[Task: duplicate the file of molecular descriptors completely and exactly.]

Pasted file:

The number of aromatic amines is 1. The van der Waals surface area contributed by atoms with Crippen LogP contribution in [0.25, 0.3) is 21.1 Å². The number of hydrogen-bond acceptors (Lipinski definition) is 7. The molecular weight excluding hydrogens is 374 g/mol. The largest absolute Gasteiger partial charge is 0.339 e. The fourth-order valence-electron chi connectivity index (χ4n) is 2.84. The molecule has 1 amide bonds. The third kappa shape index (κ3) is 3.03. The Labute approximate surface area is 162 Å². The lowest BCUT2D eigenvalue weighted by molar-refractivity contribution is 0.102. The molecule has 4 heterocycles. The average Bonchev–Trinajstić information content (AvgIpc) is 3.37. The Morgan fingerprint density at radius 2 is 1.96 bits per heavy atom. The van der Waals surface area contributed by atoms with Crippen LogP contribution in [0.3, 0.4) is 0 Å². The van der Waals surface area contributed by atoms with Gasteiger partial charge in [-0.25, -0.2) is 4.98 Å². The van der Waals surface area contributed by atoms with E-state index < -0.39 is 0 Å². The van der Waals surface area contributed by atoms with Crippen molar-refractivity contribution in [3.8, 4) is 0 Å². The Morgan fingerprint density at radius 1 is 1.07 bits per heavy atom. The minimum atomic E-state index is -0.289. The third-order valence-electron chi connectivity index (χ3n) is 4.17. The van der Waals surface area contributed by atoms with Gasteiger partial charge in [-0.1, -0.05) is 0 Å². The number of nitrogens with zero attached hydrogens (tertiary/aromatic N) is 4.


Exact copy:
The number of aromatic amines is 1. The van der Waals surface area contributed by atoms with Crippen LogP contribution in [0.25, 0.3) is 21.1 Å². The number of hydrogen-bond acceptors (Lipinski definition) is 7. The molecular weight excluding hydrogens is 374 g/mol. The largest absolute Gasteiger partial charge is 0.339 e. The fourth-order valence-electron chi connectivity index (χ4n) is 2.84. The molecule has 1 amide bonds. The third kappa shape index (κ3) is 3.03. The Labute approximate surface area is 162 Å². The lowest BCUT2D eigenvalue weighted by molar-refractivity contribution is 0.102. The molecule has 4 heterocycles. The average Bonchev–Trinajstić information content (AvgIpc) is 3.37. The Morgan fingerprint density at radius 2 is 1.96 bits per heavy atom. The van der Waals surface area contributed by atoms with Crippen LogP contribution in [0.3, 0.4) is 0 Å². The van der Waals surface area contributed by atoms with Gasteiger partial charge in [-0.25, -0.2) is 4.98 Å². The van der Waals surface area contributed by atoms with E-state index < -0.39 is 0 Å². The van der Waals surface area contributed by atoms with Crippen molar-refractivity contribution in [3.8, 4) is 0 Å². The Morgan fingerprint density at radius 1 is 1.07 bits per heavy atom. The minimum atomic E-state index is -0.289. The third-order valence-electron chi connectivity index (χ3n) is 4.17. The van der Waals surface area contributed by atoms with Gasteiger partial charge in [-0.1, -0.05) is 0 Å². The number of nitrogens with zero attached hydrogens (tertiary/aromatic N) is 4.